This commentary originally appeared in RealClear Health on February 20, 2017.

Most people have heard the aphorism, “if it sounds too good to be true, it probably is.” Referring to the GOP’s cure for Medicaid, “If it sounds too good to be true, it might be true; but guaranteed, it won’t be good.”

A Feb. 6, 2017 report on Medicaid makes this point perfectly. The GOP commissioned a study by Avalere Health, a health care consulting group, to assess the fiscal impact of federal block grants to state Medicaid programs. They evaluated two funding approaches: a lump sum to be negotiated and a per capita, i.e., per enrollee, formula.

Their study showed that block grants could save Washington between $110 billion and $150 billion over five years depending on which formula was used. Roughly half the states would get a small increase in their federal contribution and half would get less, sometimes a lot less. The biggest loser, Arizona Medicaid, would receive 62 percent less than it is currently receiving from Washington.

With the present Medicaid state-federal matching scheme, the more a state spends, the more money it gets from Washington. This produces a classic perverse incentive: rewarding the outcome you don’t want. We want states to reduce spending, yet Washington rewards them—with federal dollars—when they spend more! With a block grant, this perverse incentive goes away. This is a good thing.

Medicaid block grants could save $110-150 billion and would eliminate the perverse incentive. Sounds like a great idea. It makes wonderful sound bytes, and the GOP seems to want to run with it.

There is just one teeny, tiny problem with block grants as proposed: no health care.

The federal government can, and in recent years does, spend more than it takes in as tax revenue. The federal government is able to do this because Washington has the option to issue debt and finance it by printing dollars through the Federal Reserve’s open market operations. States cannot, print money that is. Because states must live within their means, Medicaid programs will have to cut services to patients in order to balance their budgets.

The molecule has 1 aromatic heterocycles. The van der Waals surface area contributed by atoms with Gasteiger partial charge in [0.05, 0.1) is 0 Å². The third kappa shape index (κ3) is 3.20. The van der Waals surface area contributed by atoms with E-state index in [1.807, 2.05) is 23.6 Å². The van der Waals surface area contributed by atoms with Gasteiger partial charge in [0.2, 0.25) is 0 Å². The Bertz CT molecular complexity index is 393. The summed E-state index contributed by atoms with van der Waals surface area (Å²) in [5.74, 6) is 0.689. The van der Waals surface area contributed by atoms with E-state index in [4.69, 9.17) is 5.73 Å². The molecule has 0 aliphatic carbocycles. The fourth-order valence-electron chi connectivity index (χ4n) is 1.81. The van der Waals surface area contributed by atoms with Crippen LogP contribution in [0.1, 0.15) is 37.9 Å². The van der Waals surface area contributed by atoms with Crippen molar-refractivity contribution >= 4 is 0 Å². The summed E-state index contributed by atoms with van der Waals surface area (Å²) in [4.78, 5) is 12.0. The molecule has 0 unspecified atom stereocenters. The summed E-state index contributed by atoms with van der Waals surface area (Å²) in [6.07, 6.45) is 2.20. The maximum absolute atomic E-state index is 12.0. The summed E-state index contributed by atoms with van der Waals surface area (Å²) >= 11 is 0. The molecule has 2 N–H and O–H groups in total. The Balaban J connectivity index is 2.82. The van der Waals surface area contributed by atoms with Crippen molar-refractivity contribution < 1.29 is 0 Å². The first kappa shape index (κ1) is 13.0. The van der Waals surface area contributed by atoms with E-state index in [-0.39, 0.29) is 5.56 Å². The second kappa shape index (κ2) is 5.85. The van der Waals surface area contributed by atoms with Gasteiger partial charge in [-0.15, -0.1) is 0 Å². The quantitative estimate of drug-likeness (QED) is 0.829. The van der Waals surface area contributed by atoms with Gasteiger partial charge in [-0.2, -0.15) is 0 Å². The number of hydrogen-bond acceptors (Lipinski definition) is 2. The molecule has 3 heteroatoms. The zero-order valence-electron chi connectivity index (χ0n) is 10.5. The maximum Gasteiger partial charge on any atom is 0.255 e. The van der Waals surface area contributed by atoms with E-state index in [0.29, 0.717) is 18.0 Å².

For a specific example, simple financial arithmetic shows that the GOP plan for block grants to Medicaid will reduce access to care.

Whether a lump sum or per capita contribution, the block grant approach gives a fixed amount to the state. That is the state’s Medicaid income from Washington. Federally mandated spending—the state’s Medicaid cost—is constantly increasing and exceeds available funds.

Between 2011 and 2015, spending on Texas Medicaid increased from $27.7 billion to $30.4 billion. That is a 13.5 percent increase in the state’s cost compared with only an 11.8 percent increase in population growth plus inflation. Texas, just like other states, cannot spend more money than it takes in. Unlike most other states, Texas has had a robust economy and was able to compensate for its yearly Medicaid shortfalls by routinely passing supplemental spending bills.

States such as Illinois, Connecticut, and Massachusetts that flirt with bankruptcy cannot do this. What occurred in New Mexico, another cash-strapped state, demonstrates the effect of Washington’s spending mandates on the state’s Medicaid program.

New Mexico expanded its Medicaid program and received an additional $3 billion from the federal government. However, the Land of Enchantment was required by federal law to spend $417 million more on insurance benefits and bureaucracy in 2017 than the state had in its bank account. Without the luxury of Texas’ exuberant economy, New Mexico had to cut spending somewhere while remaining compliant with federal regulations. Thus, they cut reimbursements to providers.

Now think about all those states—26 of them and the District of Columbia according to the Ayalere study—that will receive less money under the GOP block grant scheme. They will still have to spend according to federal mandates. And just like New Mexico, they will be forced to cut services in order to balance their budgets. Half of the nation will be filled with Medicaid-insured patients who expect to get the care they need but can’t get it, for lack of doctors.

Apparently, the GOP can’t do simple fiscal arithmetic. Enamored with their fundamentally flawed, one-size-fits-all block grant, they will cut costs, and cut care without fundamental health care reform to focus on improving patient care. 

There is a way to make this work. Along with block grants, repeal the federal Medicaid mandates. That would put control of spending where it belongs—at the state level, closer to patients. Administrative processes could be streamlined. Resources would be apportioned more closely in accordance with local needs. Healthcare dollars could actually be spent on health care.

We can fix Medicaid using block grants, but only by giving control of both income and spending to the states.